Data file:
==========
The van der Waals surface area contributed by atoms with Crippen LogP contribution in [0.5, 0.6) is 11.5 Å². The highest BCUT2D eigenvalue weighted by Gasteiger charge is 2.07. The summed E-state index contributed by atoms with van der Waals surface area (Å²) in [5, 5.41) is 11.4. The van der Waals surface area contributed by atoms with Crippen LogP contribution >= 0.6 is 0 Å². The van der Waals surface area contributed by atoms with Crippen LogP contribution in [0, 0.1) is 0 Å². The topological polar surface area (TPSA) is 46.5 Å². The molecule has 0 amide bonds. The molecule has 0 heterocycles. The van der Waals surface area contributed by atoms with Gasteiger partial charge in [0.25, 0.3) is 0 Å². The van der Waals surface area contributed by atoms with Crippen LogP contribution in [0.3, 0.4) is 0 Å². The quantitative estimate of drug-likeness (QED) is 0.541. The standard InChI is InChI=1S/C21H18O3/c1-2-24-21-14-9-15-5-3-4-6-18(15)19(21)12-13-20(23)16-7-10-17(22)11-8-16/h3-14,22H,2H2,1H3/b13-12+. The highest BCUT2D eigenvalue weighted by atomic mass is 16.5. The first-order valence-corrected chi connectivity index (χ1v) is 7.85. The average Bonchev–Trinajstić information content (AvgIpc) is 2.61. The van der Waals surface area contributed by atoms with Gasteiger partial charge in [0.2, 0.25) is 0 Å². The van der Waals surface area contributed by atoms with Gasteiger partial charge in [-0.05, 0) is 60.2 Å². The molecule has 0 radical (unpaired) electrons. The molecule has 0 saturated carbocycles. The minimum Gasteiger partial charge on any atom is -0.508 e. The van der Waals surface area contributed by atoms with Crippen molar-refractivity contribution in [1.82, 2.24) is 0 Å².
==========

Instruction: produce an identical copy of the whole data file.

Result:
The van der Waals surface area contributed by atoms with Crippen LogP contribution in [0.5, 0.6) is 11.5 Å². The highest BCUT2D eigenvalue weighted by Gasteiger charge is 2.07. The summed E-state index contributed by atoms with van der Waals surface area (Å²) in [5, 5.41) is 11.4. The van der Waals surface area contributed by atoms with Crippen LogP contribution >= 0.6 is 0 Å². The van der Waals surface area contributed by atoms with Crippen LogP contribution in [0, 0.1) is 0 Å². The topological polar surface area (TPSA) is 46.5 Å². The molecule has 0 amide bonds. The molecule has 0 heterocycles. The van der Waals surface area contributed by atoms with Gasteiger partial charge in [0.25, 0.3) is 0 Å². The van der Waals surface area contributed by atoms with Crippen LogP contribution in [0.3, 0.4) is 0 Å². The quantitative estimate of drug-likeness (QED) is 0.541. The standard InChI is InChI=1S/C21H18O3/c1-2-24-21-14-9-15-5-3-4-6-18(15)19(21)12-13-20(23)16-7-10-17(22)11-8-16/h3-14,22H,2H2,1H3/b13-12+. The highest BCUT2D eigenvalue weighted by atomic mass is 16.5. The first-order valence-corrected chi connectivity index (χ1v) is 7.85. The average Bonchev–Trinajstić information content (AvgIpc) is 2.61. The van der Waals surface area contributed by atoms with Gasteiger partial charge in [0.2, 0.25) is 0 Å². The van der Waals surface area contributed by atoms with Gasteiger partial charge in [-0.05, 0) is 60.2 Å². The molecule has 0 radical (unpaired) electrons. The molecule has 0 saturated carbocycles. The minimum Gasteiger partial charge on any atom is -0.508 e. The van der Waals surface area contributed by atoms with Crippen molar-refractivity contribution in [1.82, 2.24) is 0 Å².